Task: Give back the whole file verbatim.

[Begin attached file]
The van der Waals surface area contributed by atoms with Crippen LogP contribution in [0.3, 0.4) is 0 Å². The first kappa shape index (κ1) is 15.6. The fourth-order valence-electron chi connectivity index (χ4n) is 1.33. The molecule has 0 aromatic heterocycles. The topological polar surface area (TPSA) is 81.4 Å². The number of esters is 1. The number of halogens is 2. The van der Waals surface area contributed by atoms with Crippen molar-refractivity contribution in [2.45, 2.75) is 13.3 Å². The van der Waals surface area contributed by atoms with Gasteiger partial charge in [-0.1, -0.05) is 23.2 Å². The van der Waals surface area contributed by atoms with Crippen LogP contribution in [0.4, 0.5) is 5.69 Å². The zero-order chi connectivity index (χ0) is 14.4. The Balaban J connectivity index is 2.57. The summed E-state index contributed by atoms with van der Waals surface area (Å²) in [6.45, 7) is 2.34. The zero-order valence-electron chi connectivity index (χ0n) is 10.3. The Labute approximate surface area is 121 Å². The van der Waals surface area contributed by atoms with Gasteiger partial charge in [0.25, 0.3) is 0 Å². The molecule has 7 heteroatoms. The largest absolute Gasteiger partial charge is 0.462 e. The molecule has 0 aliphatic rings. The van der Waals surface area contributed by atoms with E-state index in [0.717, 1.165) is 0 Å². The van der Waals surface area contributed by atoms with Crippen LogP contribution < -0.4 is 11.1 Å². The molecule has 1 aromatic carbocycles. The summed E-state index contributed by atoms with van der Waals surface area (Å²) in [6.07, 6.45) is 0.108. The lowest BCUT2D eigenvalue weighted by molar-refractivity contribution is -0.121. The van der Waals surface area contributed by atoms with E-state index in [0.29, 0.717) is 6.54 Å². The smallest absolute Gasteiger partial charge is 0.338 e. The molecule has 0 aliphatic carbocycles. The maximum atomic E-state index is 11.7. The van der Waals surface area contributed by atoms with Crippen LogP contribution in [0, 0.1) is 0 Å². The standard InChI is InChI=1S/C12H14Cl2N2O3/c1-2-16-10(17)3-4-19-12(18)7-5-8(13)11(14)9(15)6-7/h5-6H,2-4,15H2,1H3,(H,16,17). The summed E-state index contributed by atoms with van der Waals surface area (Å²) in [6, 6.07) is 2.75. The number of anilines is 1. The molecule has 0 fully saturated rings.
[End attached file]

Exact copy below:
The van der Waals surface area contributed by atoms with Crippen LogP contribution in [0.3, 0.4) is 0 Å². The first kappa shape index (κ1) is 15.6. The fourth-order valence-electron chi connectivity index (χ4n) is 1.33. The molecule has 0 aromatic heterocycles. The topological polar surface area (TPSA) is 81.4 Å². The number of esters is 1. The number of halogens is 2. The van der Waals surface area contributed by atoms with Crippen molar-refractivity contribution in [2.45, 2.75) is 13.3 Å². The van der Waals surface area contributed by atoms with Gasteiger partial charge in [-0.1, -0.05) is 23.2 Å². The van der Waals surface area contributed by atoms with Crippen LogP contribution in [0.4, 0.5) is 5.69 Å². The zero-order chi connectivity index (χ0) is 14.4. The Balaban J connectivity index is 2.57. The summed E-state index contributed by atoms with van der Waals surface area (Å²) in [6.45, 7) is 2.34. The zero-order valence-electron chi connectivity index (χ0n) is 10.3. The Labute approximate surface area is 121 Å². The van der Waals surface area contributed by atoms with Gasteiger partial charge in [0.25, 0.3) is 0 Å². The molecule has 7 heteroatoms. The largest absolute Gasteiger partial charge is 0.462 e. The molecule has 0 aliphatic rings. The van der Waals surface area contributed by atoms with E-state index in [0.717, 1.165) is 0 Å². The van der Waals surface area contributed by atoms with Crippen LogP contribution < -0.4 is 11.1 Å². The molecule has 1 aromatic carbocycles. The summed E-state index contributed by atoms with van der Waals surface area (Å²) in [6.07, 6.45) is 0.108. The lowest BCUT2D eigenvalue weighted by molar-refractivity contribution is -0.121. The van der Waals surface area contributed by atoms with E-state index in [0.29, 0.717) is 6.54 Å². The smallest absolute Gasteiger partial charge is 0.338 e. The molecule has 0 aliphatic carbocycles. The maximum atomic E-state index is 11.7. The van der Waals surface area contributed by atoms with Crippen LogP contribution in [0, 0.1) is 0 Å². The standard InChI is InChI=1S/C12H14Cl2N2O3/c1-2-16-10(17)3-4-19-12(18)7-5-8(13)11(14)9(15)6-7/h5-6H,2-4,15H2,1H3,(H,16,17). The summed E-state index contributed by atoms with van der Waals surface area (Å²) in [6, 6.07) is 2.75. The number of anilines is 1. The molecule has 0 fully saturated rings.